It’s funny how sometimes the places the guide book ignores are the places that most capture your heart. Well, I don’t think it is the places as much as the people. In Daegu I stopped to a night at Empathy Guesthouse and stayed five. I loved the project, I loved sitting in the common room working at my laptop, I loved talking with the people working there. It was my little slice of heaven in Korea. Yet I heard that no one goes to Daegu because there is nothing there to be done. So too have I found a place here in Indonesia. When I booked Homestay Rumah Kita I didn’t expect much. I thought it would just be a bed for a night while I passed through.
But instead I found myself sitting in this delightful courtyard on the street talking and laughing with the guy and lady who work here and their neighbour who runs a sim card shop. We talked about food so I found myself with a big pile of pisang goreng (banana fritters) in front of me that he ran out to buy from a stall. And before long I booked a second night. Yesterday I spent almost the entire day in the courtyard on my laptop doing work. Sure, I went out to buy breakfast at a little market that was set up near the alun-alun (city centre park) and rode the motorbike around town to find a place for dinner. But for the rest of the day we talked and I worked.
My host was a teacher before he worked here. He told me that teaching in Indonesia is not a good profession because you do not get paid very well. I had looked online at what English teachers get paid here and noticed that it was maybe $200-500 a month. My host told me that an Indonesian teacher would be lucky to earn $200 a month so that is why he does not teach.
My host is a Muslim so every few hours he left to pray at the nearby mosque. The call to prayers would start and I would know that it was time to wrap up our conversation because he would feel rude just standing up to go. For me it is refreshing to be in a place where it is okay to talk about religion without fear of offence. Here in East Java, Islam is strong and the mosques are full at prayer time. When the prayers are over hundreds of scooters must leave the mosque and join the traffic so a man with a whistle stands out in the street stopping cars/trucks and slowing motorbikes and scooters to let the faithful swarm out. It is a sight to behold.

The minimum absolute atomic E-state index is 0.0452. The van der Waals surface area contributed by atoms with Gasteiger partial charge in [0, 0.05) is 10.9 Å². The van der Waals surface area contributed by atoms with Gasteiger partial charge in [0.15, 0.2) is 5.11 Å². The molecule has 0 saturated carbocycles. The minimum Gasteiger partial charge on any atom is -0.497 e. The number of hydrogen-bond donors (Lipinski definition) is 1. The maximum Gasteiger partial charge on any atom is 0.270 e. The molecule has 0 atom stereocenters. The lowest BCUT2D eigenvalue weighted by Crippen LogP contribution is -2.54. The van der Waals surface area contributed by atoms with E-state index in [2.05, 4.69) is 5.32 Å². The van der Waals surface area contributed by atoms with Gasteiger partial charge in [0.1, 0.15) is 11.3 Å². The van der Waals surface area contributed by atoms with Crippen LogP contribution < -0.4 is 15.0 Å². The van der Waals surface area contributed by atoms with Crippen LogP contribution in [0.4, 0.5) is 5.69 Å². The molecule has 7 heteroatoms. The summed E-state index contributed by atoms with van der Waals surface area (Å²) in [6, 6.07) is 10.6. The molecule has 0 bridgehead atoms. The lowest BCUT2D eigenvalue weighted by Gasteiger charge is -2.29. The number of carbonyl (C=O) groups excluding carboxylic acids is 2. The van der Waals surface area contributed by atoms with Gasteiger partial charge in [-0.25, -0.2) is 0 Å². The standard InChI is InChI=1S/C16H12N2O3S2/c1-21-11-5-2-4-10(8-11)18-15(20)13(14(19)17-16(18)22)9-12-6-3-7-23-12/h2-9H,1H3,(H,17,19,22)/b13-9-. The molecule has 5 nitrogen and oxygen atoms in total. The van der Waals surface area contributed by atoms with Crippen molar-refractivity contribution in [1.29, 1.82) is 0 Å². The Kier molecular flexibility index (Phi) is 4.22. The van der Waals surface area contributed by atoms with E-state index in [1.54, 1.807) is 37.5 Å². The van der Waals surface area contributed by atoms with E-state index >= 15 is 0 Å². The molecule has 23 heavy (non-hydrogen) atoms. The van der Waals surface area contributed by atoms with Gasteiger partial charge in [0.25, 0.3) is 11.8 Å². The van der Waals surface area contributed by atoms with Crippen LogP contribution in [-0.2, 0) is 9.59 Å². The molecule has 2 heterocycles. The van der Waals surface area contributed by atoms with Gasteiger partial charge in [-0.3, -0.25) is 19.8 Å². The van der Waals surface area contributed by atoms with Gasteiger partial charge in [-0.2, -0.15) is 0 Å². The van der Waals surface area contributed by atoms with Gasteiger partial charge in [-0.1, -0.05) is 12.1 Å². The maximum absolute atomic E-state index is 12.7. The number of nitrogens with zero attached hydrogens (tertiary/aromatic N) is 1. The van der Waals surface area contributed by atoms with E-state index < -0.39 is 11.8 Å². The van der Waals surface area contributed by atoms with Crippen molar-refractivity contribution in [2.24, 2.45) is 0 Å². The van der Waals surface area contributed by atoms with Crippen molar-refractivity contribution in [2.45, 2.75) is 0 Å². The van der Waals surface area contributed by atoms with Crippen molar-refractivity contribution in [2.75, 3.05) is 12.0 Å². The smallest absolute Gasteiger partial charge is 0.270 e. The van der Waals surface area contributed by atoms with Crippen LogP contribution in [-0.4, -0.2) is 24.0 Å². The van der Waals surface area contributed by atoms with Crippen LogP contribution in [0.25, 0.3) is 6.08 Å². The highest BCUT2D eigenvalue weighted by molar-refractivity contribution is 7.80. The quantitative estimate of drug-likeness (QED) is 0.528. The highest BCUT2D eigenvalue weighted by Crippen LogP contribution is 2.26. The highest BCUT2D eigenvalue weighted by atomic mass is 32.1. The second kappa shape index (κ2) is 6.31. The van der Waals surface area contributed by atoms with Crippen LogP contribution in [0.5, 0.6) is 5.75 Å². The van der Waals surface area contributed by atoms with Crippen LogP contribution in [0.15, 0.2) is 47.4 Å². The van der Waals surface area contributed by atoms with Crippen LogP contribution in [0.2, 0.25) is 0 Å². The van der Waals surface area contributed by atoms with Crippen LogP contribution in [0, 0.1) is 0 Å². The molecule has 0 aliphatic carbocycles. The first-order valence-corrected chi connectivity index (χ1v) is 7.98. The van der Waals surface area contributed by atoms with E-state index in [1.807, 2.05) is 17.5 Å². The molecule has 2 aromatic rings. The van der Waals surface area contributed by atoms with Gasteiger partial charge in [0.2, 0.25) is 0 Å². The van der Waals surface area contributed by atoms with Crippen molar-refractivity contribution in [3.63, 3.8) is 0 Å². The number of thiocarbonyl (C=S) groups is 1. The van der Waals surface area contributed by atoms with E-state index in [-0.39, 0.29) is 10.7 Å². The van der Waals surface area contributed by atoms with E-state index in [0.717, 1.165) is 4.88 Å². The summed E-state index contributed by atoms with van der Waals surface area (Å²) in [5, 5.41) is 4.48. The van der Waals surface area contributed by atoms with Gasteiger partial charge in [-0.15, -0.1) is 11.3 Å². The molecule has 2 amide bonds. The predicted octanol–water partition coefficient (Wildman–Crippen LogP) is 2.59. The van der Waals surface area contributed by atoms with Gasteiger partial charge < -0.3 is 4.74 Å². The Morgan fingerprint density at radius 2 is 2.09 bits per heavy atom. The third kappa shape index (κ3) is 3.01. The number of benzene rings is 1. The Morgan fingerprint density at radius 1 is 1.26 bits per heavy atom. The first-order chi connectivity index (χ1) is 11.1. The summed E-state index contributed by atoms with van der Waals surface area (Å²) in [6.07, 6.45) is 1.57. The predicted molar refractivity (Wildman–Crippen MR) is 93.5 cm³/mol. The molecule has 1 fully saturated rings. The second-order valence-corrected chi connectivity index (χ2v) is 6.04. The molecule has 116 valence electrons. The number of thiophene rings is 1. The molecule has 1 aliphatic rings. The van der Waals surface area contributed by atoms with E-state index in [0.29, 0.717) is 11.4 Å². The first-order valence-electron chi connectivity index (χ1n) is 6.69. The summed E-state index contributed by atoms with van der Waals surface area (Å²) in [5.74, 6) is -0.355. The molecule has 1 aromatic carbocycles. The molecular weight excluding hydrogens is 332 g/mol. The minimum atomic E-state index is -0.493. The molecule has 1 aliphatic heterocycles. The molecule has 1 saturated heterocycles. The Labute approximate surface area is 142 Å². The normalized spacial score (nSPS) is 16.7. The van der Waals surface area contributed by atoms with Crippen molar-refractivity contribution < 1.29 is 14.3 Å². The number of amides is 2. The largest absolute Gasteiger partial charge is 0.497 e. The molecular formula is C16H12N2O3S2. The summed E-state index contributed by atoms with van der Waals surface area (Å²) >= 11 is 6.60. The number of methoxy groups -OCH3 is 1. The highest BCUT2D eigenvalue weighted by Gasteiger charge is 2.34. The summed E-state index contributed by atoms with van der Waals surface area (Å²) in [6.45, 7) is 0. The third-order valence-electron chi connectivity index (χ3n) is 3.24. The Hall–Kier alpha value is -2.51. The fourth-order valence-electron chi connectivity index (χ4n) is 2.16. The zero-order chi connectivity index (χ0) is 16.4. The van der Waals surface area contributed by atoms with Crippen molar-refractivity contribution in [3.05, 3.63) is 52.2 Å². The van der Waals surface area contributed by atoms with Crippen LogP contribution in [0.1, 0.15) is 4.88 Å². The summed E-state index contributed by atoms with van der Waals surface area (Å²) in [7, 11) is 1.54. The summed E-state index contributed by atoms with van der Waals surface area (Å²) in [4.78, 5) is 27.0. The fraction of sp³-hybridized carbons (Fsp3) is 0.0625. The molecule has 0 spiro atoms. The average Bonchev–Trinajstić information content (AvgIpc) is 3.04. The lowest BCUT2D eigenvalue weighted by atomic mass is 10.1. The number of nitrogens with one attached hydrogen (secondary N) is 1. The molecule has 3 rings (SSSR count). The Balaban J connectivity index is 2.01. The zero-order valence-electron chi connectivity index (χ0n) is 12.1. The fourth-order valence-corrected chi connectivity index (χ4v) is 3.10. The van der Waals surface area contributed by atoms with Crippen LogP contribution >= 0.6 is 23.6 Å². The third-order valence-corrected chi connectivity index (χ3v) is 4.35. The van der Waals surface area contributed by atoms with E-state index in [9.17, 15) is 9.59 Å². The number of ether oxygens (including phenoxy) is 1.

Religion is interesting to me so I find the maleability of the Indonesian people and their comfort with religion a treat. In Pacitan an ice cream vendor asked whether I was Christian. It was a surprise to hear this fortright question about my faith. After saying that I am, I asked whether he was. “Oh no, I am from Bali. I am Hindu. My mother and father are Christian. But I stay with my uncle in Pacitan and he is Muslim.” Here in Lumajang my host tells me the names of the prayers to which he is going. I watch as he grabs his mat and hat to attend to his faith. His neighbour comes to wash his feet but cannot attend the mosque because of his shop. We talk a little too. He tells me that for him religion is no problem. “All same God,” he says. And I smile because this is how I see it too. Here ancient Buddhist and Hindu temples blend into the mountain sides while newer Christian churches and Islamic mosques take pride of place in city streets. Each has it’s place and time. All share the landscape. Perhaps tomorrow another faith will grow here and it’s practices and dress will also become part of this place. Or maybe this time change will not come again. Whatever the case, my host went off to pray, leaving me to concentrate on my work for a little while until his happy return.
Lumajang really has little to offer the tourist except a jumping off point to visit Semeru. There are few restaurants and the warungs that there are look a little too dirty even for my eat anywhere mentality. There are no big drawcards and the climate is hot. But for the time I am here it feels like home and I intend one day to return to sit in this little courtyard on the painted chairs watching the traffic and learning a few more words of Bahasa Indonesia.